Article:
(Information by Peter Kessler, with additional information from Codex Chimalpahin Vol 1: Society and Politics in Mexico Tenochtitlan, Tlatelolco, Texcoco, Culhuacan, and Other Nahua Altepetl in Central Mexico, concerning the writings of seventeenth century Nahua historian Chimalpahin Cuauhtlehuanitzin, otherwise known as Don Domingo Francisco de Antón Muñón, (Eds) Arthur J O Anderson, Susan Schroeder, & Wayne Ruwet (1997), from An Analytical Dictionary of Nahuatl, Frances E Karttunen, and from External Link: Aztec History.)

c.550 - 800s

The great city of Teotihuacan to the north-east of Lake Texcoco is sacked and its grand buildings burned around this time. Somewhat reduced in circumstances, the city may survive into the eighth century AD but refugees find a new home on the southern shore of Lake Texcoco.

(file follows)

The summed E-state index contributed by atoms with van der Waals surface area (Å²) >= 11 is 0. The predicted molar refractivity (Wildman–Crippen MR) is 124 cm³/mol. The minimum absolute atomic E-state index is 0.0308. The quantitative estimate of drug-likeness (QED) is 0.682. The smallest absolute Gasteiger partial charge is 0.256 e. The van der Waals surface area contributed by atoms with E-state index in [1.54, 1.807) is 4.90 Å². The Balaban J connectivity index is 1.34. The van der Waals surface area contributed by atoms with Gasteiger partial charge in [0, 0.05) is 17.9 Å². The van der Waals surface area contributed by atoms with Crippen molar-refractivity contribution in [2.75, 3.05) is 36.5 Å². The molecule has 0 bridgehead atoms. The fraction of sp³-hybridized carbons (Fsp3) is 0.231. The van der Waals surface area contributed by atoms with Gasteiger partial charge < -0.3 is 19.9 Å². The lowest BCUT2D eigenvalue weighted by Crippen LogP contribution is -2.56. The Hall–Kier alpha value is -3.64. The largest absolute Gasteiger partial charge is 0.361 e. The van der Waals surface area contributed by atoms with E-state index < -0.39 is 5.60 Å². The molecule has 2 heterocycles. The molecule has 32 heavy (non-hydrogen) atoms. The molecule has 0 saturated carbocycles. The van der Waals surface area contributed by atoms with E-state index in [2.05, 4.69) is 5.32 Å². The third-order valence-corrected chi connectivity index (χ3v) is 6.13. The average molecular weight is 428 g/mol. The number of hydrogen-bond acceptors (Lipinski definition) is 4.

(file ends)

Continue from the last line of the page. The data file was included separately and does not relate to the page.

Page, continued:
Map of Aztec cities around Lake Texcoco AD 1519
The Aztec rise to dominance in the mid-fifteenth century saw them create some cities themselves, conquer others by force, and dominate the remaining ones, with Itztapalapan located at the south-western corner of Lake Texcoco, on the Itztapalapa peninsula (click or tap on map to view full sized)

Under the leadership of a chieftain named Mixcoatl, the settlement of Culhuacan is founded as the first city of the Toltecs. Itztapalapan begins in a more humble fashion, and perhaps a little later. Like its neighbours it uses chinampas - artificial islands in the lake - on which to grow its food.

c.1250 - 1300

Various tribes have been migrating towards the prosperous and flourishing Valley of Mexico. One of them is that of the Nahuatl-speaking Mexica, and they are initially allowed to settle within the territory of Culhuacan.

Although they are largely forced to be subservient thanks to their raids on other settlements for women, they generally live in peace. In time they are forced to found their own settlement (around 1325), which becomes the city of Tenochtitlan.